RARA-AVIS: Susan/ F appeal

From: Carrie Pruett ( pruettc@hotmail.com)
Date: 27 Nov 2001

>It's almost the end of Boston month so I hope this won't be seen as beating
>a dead horse Do you Spenser advocates think there a posibility that Robert
>Parker originated and keeps Susan, who is a strong and smart female
>character, so his work will have enhanced appeal to women readers?

Well, I'm sure that was part of the thinking, perhaps urged on by his editors. I've also heard that the Susan/Spenser relationship is based on his own marriage, in which case it may be that he felt the need to appease a female audience of one. Query how well it worked if that was the intention
- I know at least as many female readers as males who find Susan annoying, and in fact female readers are notoriously tough on "love interests" and female characters in general [classic example is "Law & Order" - I know women who complained, at least somewhat justly, that the first few seasons were a "boys club" yet hate just about every female who's ever added to the cast]. On the other hand, a lack of any female presence, even an annoying one, may be a turnoff. Most writers don't want to look like they are hanging a "no girls allowed" sign on the clubhouse. Of course, it's a case by case basis as I know plenty of women who are crazy about "Oz" (and it ain't 'cause of Rita Moreno).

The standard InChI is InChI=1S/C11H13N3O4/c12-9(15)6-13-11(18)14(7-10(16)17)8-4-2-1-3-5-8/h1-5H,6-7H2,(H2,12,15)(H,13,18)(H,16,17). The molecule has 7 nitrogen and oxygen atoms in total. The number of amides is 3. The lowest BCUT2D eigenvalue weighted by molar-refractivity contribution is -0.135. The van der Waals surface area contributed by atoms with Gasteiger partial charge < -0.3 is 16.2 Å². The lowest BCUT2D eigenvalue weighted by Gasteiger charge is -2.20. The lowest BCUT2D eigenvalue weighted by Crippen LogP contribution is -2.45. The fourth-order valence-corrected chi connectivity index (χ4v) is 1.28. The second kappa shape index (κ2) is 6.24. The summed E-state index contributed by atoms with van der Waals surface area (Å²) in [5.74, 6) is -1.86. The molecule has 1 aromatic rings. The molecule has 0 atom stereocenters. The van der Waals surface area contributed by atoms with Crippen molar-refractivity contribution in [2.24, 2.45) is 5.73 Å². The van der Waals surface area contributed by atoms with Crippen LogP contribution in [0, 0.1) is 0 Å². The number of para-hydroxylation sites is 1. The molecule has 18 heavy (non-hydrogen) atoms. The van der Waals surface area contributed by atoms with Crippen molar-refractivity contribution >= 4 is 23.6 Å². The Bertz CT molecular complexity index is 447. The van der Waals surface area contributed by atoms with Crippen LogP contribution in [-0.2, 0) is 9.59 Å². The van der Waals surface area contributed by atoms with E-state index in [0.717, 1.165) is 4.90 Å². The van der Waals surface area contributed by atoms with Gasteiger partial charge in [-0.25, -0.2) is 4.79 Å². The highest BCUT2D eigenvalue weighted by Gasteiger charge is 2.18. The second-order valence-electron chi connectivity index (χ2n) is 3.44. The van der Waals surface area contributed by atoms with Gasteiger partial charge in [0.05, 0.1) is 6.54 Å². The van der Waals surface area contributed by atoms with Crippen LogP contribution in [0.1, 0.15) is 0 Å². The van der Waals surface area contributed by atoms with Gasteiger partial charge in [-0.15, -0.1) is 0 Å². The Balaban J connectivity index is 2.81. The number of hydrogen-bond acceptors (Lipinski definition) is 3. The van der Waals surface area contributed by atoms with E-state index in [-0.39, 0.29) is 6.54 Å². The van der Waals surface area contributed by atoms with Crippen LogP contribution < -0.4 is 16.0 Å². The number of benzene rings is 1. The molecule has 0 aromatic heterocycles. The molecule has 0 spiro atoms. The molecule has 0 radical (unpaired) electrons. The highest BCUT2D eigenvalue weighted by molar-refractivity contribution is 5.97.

Personally, I don't give it a lot of thought, though I like to see some reflection of reality (ie, a modern day courtroom drama without a single female judge or attorney is potentially suspect, as is a cop drama where the force is 90% female.) Any writers come to mind who have created series that are actually or essentially all-male? (Or all female?) Any of them recent?


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